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January 12, 1996     The Message
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January 12, 1996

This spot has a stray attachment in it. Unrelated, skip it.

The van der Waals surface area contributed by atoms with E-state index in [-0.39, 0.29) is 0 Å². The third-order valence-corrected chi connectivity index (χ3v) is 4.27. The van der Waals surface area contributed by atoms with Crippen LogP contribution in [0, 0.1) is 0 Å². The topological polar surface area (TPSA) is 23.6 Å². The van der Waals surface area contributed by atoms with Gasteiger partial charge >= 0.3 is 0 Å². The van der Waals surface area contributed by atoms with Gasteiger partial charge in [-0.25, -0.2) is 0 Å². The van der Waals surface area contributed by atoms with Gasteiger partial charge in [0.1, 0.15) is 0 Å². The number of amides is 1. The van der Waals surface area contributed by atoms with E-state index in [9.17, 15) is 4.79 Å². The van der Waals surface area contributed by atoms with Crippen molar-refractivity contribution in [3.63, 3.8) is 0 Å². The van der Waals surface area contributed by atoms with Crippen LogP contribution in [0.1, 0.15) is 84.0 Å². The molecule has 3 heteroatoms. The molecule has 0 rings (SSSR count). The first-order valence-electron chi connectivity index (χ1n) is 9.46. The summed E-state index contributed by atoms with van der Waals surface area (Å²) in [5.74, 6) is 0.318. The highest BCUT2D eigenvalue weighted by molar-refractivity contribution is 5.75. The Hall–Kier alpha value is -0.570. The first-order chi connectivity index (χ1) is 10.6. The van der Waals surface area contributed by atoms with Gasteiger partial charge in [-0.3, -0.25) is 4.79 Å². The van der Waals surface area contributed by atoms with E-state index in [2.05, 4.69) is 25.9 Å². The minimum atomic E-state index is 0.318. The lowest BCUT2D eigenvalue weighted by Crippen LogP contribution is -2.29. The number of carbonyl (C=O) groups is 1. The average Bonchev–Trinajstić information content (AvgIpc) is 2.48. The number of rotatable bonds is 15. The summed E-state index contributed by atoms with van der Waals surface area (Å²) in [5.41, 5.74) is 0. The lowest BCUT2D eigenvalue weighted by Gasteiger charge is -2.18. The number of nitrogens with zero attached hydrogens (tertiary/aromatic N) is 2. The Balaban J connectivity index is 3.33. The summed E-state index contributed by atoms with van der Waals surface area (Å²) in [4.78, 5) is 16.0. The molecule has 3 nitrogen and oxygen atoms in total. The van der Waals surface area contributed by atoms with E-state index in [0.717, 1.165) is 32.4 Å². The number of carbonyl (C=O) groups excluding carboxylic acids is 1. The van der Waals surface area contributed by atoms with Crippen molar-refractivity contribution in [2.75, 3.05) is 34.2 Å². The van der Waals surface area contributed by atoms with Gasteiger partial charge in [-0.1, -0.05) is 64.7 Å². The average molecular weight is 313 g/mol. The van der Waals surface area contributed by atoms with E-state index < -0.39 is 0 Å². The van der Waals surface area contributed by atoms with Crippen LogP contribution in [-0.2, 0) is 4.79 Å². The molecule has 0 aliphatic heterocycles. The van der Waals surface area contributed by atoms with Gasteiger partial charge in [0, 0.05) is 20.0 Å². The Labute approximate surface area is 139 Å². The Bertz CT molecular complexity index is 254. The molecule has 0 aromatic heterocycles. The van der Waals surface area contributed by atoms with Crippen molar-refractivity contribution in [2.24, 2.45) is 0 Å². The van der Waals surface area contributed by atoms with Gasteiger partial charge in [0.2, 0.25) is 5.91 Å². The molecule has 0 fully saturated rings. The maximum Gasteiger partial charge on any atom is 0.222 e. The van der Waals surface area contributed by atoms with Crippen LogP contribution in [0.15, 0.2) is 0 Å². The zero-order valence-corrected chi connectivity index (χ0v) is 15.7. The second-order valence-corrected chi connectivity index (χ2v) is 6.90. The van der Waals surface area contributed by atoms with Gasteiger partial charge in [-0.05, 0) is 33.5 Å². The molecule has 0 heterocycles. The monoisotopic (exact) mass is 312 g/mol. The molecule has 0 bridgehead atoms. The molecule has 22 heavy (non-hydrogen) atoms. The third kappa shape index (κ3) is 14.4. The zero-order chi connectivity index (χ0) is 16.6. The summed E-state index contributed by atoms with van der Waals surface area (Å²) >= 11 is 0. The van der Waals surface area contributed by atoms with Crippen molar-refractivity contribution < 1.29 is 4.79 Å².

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,- ,.. , 10 ," .' =!"   -:, ,,',.." !" t','#J( ; ':" o 4it,,'i':? - ,J .   ,' _ ..,'  * ," The Message  for Catholics of Southwestern Indiana Study says Catholics give less, but enough to keep Church :By JERRY FILTEAU Catholic News Service ,qv WASHINGTON (CNS) -- One of the main reasons Catholics give far less to their church than Protestants do may be that it costs far less per person to run a Catholic parish, says a new study on church giving. This is not a problem if Christian stewardship just means "paying the bills and maintaining an institution," it says. But it calls that "an inade- quate definition of steward- ship" which ignores steward- ship's more fundamental aspect as an act of discipleship to Christ. It says U.S. Catholics would have to more than double their weekly offertory contribution if they wanted to have the same ratio of churches and clergy as Protestants do and if they were to pay their clergy as well as mainline Protestant congrega- tions do. The analysis of Catholic and Protestant giving patterns was part of "The State of Church Giving Through 1993," the fourth in a series of annual studies by Empty Tomb, a non- profit Christian research and service organization in Cham- paign, Ill. Researchers John and Sylvia Ronsvalle conducted the series of studies with a grant from Lilly Endowment, a major fun- der of religious research. Empty Tomb provided Catholic News Service with a I I I would like to express my thanks to the Holy Spirit, Mary, St. Anne, St. Therese, St. Benedict, and St. Jude for favors r e ceived. Sincerely, M.M. II I II I" I I Needed Westside Evansville, "Good Catholic" woman to sit with senior female, 5 days a week, 24 hr. shifts. If wanted, 7 day/week live-in would be con- s i dered. Transportation preferred. Call 853-3929 and ask for Kathy. I I I III II I prepublication copy of the analysis and other excerpts from the study. In its main report  an an- nual update on church giving patterns in 29 U.S. Protestant denominations comprising more than 100,000 congrega- tions and more than 30 million Christians -- Empty Tomb found that, after adjustments for inflation, members con- tributed slightly more to their church in 1993 than in 1992, reversing three successive years of decline. But all of the increase was used to cover higher congrega- tional expenses. The study said people's contributions through the church for "benevolences" missions, charitable work, social service to others and church needs outside the local congregation -- went down again, for the eighth straight year. The actual reported average contribution per full or con- firmed member in the 29 de- nominations was $457.76. Ad- justed to constant 1987 dollar values for the sake of year-to- year comparisons, that was the equivalent of $367.39, up $1 from 1992. But reported congregational expenses per member rose by $2.44 to $304.84 in constant dollars. So the average contri- bution for benevolences, again in constant dollars, dropped from $63.99 to $62.55. In 1968 more than 21 per-  Peoples Trust Company SOUTH MAIN STREET P.O. BOX 191 LINTON, INDIANA 47441 cent of contributions in those : churches went to benevolences. In 1993 only 17 percent went to benevolences. To com'pare Catholic and Protestant giving, Empty Tomb cited several studies from recent years which, de- spite varying approaches, have consistently reported that Catholics on average give the church a much smaller per- centage of their income than Protestants do. But it said there is evidence that a prevailing attitude to- ward responsible stewardship in both the Catholic and Protestant communities is one of giving enough to pay the bills. From that standpoint, the lower level of Catholic giving could be explained by "efficien- cies in the way Catholic con- gregations are organized," it said. It pointed out, for example, that the U.S. Catholic Church would' need 167,000 active priests to meet the average people-clergy ratio of 347-to-1 enjoyed by the 27 largest Protestant denominations in the nation. In fact there are currently fewer than 33,000 diocesan priests in the country, about 20 percent of them re- tired. To match Protestant people- clergy ratios and to compen- sate their clergy as well as FOR COMPLETE ELECTRICAL SERVICE FISCHER ELECTRIC INC. SCHNELLVILLE, IN 389-2418 I I DIRECTOR OF RELIGIOUS EDUCATION Saint Anthony Parish, Clarksville, IN, 1000 families, New Albany Deanery, is seeking a full-time Director of Religious Education; MA in Theology, Religious Studies or Education preferred; responsibilities include: catectmtical programs for children and youth; sacramental programs, Christian Initiation of Adults & Children and Adult Education, For additional information contact: Fr. Dismas Veeneman (812) 282-2290 I Send resum before February 1st to: DRE Search Committee Saint Anthony Parish 316 North Sherwood Avenue Clarksville, IN 47129 The Office of Youth and Young Adult Ministry of the Diocese of Evansville is accepting applications and inquiries for the position of: Director, Catholic Campus Ministry at Vincennes University. The successful candidate will be an active and professed Roman Catholic and will have a demonstrated aptitude of personal, theological, and professional ministerial and pastoral abilities. A candidate with a Mas- ter's Degree in Catholic Theology (or related area) is preferred. Candi- dates with a Bachelor's Degree in Catholic Theology and a strong aca- demic and/or experiential background in Catholic Campus Ministry will be considered. Direct inquiries to: Campus Minister Search Office of Youth and Young Adult Min|stry P.O. Box 4169 Evansville, IN 47724-0169 II II ii III I I mainline Protestant denomina- tions do, U.S. Catholics would have to give the church $4 bil- lion to $5 billion more a year just to pay the priests, it said. It noted that according to a national study in 1988, "while the average Catholic household contribution to clergy compen- sation was $28, that for Epis- copalians was $201, for Lutheran Church in America households was $342 and for United Methodists was $268." Since the typical Catholic parish serves larger numbers of people and offers a larger number of worship services each week, the cost per person to build and maintain parish facilities is less than it is for Protestants, the study said. It estimated that U.S. Catholics would be spending anywhere from $1 billion to $3.3 billion more a year on cap- ital expenses if the typical Catholic congregation was as small as the typical Protestant one. The study said such differ- ences of economic need might MUENSTERMAN'S FIRESTONE SERVICE, INC. 1400 W. Franklin Evansville, IN I i v ii UNITED  ]BANK / OIJB B II&N{lr WASHINGTON-SHOALS-LOOGOOTEE || i i help exlain give so much lesst than Pr Protestants and to find an ing the before church to be faithful fluence." The study su$ Catholics and could be preach Catholic pastoral letter, A Disciple's "They for all ChristiaJ thentic experienced Christ," the "The State Th ro ugh from Em 2404, 2404. The cost is including dling. COUNTRY BANQUET ROOM FOR ALL MILLER & M "Funeral Since KORD ENPdCRMENT CF. FEIDIN/,ND, INDIAKA January - April 1996 Programs January 26-28 Woman's Anger: Weatherby.Hoard 27 Come To The Center: Centering Prayer Day* February 9-11 Befriending Creativity/Embracing Its Shadow: 10 Come To The Quiet: The Surprise Of Welcoming: Hedinger, OSB 17 Introduction To Centering Prayer Workshop* 20-23 Holistic Tools For Spiritual Direction: Focusing: and Mary Stuart, DW 23-25 Archetypal And Alchemical Underpinnings Of Wittekir OSF March 1-3 15-17 16 22-24 23 29- Apr 4 April 4-7 Journey Of The S Soul Mates: Honoring The Mysteries Of Baute, Ed.D. Come To The Quiet: The Wise Woman Withiz Harpenau, OSB Enneagram Two: The Continuing Journey With Slf Jew,he Knoerle, SP, Bernice Kuper, SP, and Karlene Come To The Center: Centering Prayer Day* Holistic Directed Retreat: Kristine A. Harpenau, te(2m Holy Week: A Triduum Retreat *Centering Prayer programs presented by the Kordes Kordes also offers Elderhostel For more information about Kordes Enricbmest programs, write or calh 841 E. 14th Street, Ferdinand IN, 800-880-2777, extension 2907 ! '